Podcasting and copyrighted material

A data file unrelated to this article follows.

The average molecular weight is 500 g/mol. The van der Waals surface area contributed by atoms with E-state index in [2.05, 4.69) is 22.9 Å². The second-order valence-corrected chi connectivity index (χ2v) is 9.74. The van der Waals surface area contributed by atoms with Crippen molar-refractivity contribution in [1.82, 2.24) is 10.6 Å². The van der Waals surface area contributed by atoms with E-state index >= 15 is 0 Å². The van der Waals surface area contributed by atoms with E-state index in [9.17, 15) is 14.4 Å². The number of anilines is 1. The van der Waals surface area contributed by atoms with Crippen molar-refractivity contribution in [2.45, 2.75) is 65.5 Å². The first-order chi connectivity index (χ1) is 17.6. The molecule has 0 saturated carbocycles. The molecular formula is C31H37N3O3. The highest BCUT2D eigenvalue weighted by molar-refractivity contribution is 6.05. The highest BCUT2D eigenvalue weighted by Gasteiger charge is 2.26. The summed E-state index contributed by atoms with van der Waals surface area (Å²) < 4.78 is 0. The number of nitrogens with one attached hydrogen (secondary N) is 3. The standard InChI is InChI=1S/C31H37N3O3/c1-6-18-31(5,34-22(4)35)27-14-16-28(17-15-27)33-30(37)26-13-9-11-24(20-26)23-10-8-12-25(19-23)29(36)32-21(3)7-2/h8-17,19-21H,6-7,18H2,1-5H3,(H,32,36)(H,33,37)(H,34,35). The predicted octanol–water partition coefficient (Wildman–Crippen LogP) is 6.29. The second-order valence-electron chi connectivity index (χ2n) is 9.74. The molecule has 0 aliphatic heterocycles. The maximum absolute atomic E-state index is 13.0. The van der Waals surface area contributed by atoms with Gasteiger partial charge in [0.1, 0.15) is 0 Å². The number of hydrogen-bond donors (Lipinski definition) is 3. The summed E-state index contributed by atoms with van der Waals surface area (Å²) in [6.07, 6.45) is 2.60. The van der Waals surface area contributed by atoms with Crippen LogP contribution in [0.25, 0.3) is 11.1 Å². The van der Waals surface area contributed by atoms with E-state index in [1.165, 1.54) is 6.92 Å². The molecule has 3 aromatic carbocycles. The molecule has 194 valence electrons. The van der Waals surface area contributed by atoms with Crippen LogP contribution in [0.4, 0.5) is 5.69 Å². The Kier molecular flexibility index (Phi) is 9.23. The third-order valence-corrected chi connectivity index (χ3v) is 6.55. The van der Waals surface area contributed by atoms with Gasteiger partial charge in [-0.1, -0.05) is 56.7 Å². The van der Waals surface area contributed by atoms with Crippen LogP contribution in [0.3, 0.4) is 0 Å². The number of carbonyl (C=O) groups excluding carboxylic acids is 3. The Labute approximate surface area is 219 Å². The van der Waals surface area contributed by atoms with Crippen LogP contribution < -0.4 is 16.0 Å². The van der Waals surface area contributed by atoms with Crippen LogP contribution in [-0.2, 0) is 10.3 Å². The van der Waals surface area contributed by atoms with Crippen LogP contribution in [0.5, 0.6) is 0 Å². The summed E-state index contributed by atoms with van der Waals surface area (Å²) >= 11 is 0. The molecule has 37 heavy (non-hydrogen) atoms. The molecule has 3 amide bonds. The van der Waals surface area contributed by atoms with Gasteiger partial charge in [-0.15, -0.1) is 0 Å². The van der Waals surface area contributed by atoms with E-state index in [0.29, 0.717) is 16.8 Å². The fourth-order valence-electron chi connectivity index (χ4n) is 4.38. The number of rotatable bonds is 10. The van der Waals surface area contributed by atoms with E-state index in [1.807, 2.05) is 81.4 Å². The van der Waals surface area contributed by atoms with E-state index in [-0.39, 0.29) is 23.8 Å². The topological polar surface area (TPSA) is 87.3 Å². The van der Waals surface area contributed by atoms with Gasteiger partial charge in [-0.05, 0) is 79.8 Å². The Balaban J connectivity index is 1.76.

With the rapid growth of Podcasting it is possible for anyone with a PC, microphone, and a place to host their recorded programming to set up their own “radio” show. It is a fledgling field and the parameters are just being defined now with a few innovative bloggers taking the lead. I think a number of issues affecting Podcasting are going to raise their ugly heads sooner rather than later. A lot of Podcasts I listen to are using really nice background music and I’ll bet a some of it is copyrighted material. I predict we will see some nasty legal battles that end up shutting down some bloggers who are dabbling in Podcasting. It is not a straightforward issue and sure to divide the community into sides, as these issues usually do. I guess the basic truth is that copyrighted material is owned by the copyright holder and their permission must be obtained before using this stuff. No doubt a lot of people will argue that the Podcasters are just little guys and hobbyists and they should be allowed to use this copyrighted music (or other material). The fact will probably come out that some of these Podcasters do in fact do this for money (in the form of advertising or the like) and the issue will get even muddier and messier. Keep an eye out for this- I am predicting this will get nasty.Another issue I think will also create controversy pretty quickly is advertising in Podcasts. The cost of bandwidth for Podcasters is not trivial with a lot of the programs running in the tens of megabytes in size and this is going to put a lot of pressure on the biggest Podcasts to start accepting advertising. What is not clear at this point is how listeners will react to recorded ads in Podcasts and how intrusive they will be. We often see that public reaction to charging for anything on the Internet is often negative so we will see where this goes.The other thing we must watch out for as Podcasting becomes more mainstream is regulation. Right now it is a totally gray area if Podcasts will end up being regulated like radio programs. Let’s face it, regulation pretty much killed off Internet radio and Podcasts are really no different. It will probably take that first landmark case to crop up to determine how the legal issues will play out. This may happen much sooner than we think as mainstream media is not only taking notice but likely to scream bloody murder if Podcasts end up with less regulation than they broadcast under.It will be interesting to keep an eye on Podcasting to see how these things play out. Podcasts are cool- they are just new media and this is a territory that must be defined on the fly.


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